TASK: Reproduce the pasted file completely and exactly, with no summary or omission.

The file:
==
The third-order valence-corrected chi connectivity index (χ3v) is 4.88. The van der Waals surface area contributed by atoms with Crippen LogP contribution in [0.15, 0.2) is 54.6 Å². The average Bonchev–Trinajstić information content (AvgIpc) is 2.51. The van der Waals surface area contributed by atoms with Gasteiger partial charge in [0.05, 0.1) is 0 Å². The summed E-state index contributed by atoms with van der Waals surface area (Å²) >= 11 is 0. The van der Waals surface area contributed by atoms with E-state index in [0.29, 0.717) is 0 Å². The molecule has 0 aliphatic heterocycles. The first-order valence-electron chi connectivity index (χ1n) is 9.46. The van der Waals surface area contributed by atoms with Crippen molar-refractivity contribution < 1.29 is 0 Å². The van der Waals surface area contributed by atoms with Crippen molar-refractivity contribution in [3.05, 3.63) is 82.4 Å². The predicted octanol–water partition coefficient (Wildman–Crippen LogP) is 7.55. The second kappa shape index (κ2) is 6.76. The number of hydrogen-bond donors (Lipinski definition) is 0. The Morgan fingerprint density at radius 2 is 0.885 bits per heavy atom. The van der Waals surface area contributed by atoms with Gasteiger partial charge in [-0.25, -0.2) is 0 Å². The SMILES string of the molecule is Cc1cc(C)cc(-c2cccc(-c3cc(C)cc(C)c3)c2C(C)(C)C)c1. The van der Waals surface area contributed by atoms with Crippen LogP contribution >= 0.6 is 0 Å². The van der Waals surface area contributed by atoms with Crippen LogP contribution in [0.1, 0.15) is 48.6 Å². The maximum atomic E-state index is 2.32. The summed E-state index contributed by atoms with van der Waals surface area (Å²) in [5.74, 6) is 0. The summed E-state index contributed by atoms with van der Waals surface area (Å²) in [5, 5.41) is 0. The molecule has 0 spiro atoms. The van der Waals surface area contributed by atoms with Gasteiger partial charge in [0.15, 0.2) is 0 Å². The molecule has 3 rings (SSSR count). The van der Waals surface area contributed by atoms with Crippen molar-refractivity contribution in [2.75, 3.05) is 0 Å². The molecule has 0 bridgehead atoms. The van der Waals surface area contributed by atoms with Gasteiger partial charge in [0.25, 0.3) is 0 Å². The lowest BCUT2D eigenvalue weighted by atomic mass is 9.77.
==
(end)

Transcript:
The third-order valence-corrected chi connectivity index (χ3v) is 4.88. The van der Waals surface area contributed by atoms with Crippen LogP contribution in [0.15, 0.2) is 54.6 Å². The average Bonchev–Trinajstić information content (AvgIpc) is 2.51. The van der Waals surface area contributed by atoms with Gasteiger partial charge in [0.05, 0.1) is 0 Å². The summed E-state index contributed by atoms with van der Waals surface area (Å²) >= 11 is 0. The van der Waals surface area contributed by atoms with E-state index in [0.29, 0.717) is 0 Å². The molecule has 0 aliphatic heterocycles. The first-order valence-electron chi connectivity index (χ1n) is 9.46. The van der Waals surface area contributed by atoms with Crippen molar-refractivity contribution < 1.29 is 0 Å². The van der Waals surface area contributed by atoms with Crippen molar-refractivity contribution in [3.05, 3.63) is 82.4 Å². The predicted octanol–water partition coefficient (Wildman–Crippen LogP) is 7.55. The second kappa shape index (κ2) is 6.76. The number of hydrogen-bond donors (Lipinski definition) is 0. The Morgan fingerprint density at radius 2 is 0.885 bits per heavy atom. The van der Waals surface area contributed by atoms with Gasteiger partial charge in [-0.25, -0.2) is 0 Å². The SMILES string of the molecule is Cc1cc(C)cc(-c2cccc(-c3cc(C)cc(C)c3)c2C(C)(C)C)c1. The van der Waals surface area contributed by atoms with Crippen LogP contribution >= 0.6 is 0 Å². The van der Waals surface area contributed by atoms with Crippen LogP contribution in [0.1, 0.15) is 48.6 Å². The maximum atomic E-state index is 2.32. The summed E-state index contributed by atoms with van der Waals surface area (Å²) in [5.74, 6) is 0. The summed E-state index contributed by atoms with van der Waals surface area (Å²) in [5, 5.41) is 0. The molecule has 0 spiro atoms. The van der Waals surface area contributed by atoms with Gasteiger partial charge in [0.15, 0.2) is 0 Å². The molecule has 3 rings (SSSR count). The van der Waals surface area contributed by atoms with Crippen molar-refractivity contribution in [2.75, 3.05) is 0 Å². The molecule has 0 bridgehead atoms. The van der Waals surface area contributed by atoms with Gasteiger partial charge in [0.25, 0.3) is 0 Å². The lowest BCUT2D eigenvalue weighted by atomic mass is 9.77.